Tax avoidance promoters are targeting returning NHS staff for their schemes. HMRC announced that they are aware of “unscrupulous promoters of tax avoidance schemes are targeting workers returning to the National Health Service (NHS) to help respond to the coronavirus (COVID-19) outbreak.”
HMRC warned returning staff to avoid signing up to such schemes, which they deem to be tax avoidance. The consequences of signing up could result in an unwanted investigation and the possibility of penalties on unpaid tax further down the line.
What to look out for
Promoters will describe the schemes in different ways however, they seem to have common features. The scheme splits a worker’s pay into 2 payments:
- A payment into an umbrella company payroll. This is often at around National Minimum Wage levels or a flat rate payment for example, £100 per week
- The umbrella company will claim the second payment is not taxable – this payment may be described as a loan, annuity, shares, a capital advance involving mutual, joint or co-ownership, or a payment derived from a revolving line of credit facility, or some other non-taxable form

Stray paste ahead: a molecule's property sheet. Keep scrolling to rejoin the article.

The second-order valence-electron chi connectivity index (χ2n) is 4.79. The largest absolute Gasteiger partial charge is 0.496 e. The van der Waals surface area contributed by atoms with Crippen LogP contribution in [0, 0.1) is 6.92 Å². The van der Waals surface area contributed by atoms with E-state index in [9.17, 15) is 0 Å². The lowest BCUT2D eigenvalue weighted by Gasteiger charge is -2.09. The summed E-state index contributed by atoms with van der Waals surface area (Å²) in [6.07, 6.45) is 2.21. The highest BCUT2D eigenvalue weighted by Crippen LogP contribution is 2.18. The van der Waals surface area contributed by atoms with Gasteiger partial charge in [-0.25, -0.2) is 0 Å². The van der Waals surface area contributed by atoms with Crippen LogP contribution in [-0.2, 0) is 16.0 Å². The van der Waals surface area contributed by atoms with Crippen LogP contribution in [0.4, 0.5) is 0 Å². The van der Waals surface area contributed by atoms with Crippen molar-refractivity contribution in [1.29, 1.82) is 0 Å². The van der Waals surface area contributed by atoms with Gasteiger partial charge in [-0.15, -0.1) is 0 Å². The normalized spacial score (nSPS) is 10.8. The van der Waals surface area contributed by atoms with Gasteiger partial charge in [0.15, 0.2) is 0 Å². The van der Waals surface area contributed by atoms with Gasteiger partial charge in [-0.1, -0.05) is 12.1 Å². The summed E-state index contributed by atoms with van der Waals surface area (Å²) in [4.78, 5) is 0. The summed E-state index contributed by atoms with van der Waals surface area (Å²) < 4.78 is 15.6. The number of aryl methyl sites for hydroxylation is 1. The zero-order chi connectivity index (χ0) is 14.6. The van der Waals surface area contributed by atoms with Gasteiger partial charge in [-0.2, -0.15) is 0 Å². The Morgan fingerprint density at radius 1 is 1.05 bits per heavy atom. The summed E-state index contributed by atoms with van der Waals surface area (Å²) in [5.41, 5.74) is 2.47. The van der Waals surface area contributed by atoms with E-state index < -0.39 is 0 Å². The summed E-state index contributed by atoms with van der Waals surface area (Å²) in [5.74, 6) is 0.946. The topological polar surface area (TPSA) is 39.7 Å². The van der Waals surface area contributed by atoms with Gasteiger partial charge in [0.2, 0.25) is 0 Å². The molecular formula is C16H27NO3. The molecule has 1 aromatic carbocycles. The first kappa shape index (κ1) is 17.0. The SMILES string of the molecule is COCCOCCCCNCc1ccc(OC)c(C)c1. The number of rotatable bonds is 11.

The aim of the scheme is to disguise the true level of your earnings. This would result in a reduced amount of Income Tax and National Insurance contributions payable. This could be via misleading payslips produced by the umbrella company. The payslips will not show the full details of your payments, usually just one payment or inaccurate deductions.
A promoters vague explanation on how the schemes works is also something to be aware of. This could be an explanation of using a personal allowance more efficiently, and often claiming that a worker can take home 80% to 85% of their pay, without going into the detail of how it works.
If asked to sign documents other than a contract of employment, workers should think very carefully before signing up. Challenge the position if asked to sign separate agreements to receive loans, advances, shares, annuities or anything else not relevant to their work. Signing up to a scheme, could result in the worker owing tax and interest, as well as incurring the fees paid to the umbrella company.
Further guidance can be found on HMRC’s website here.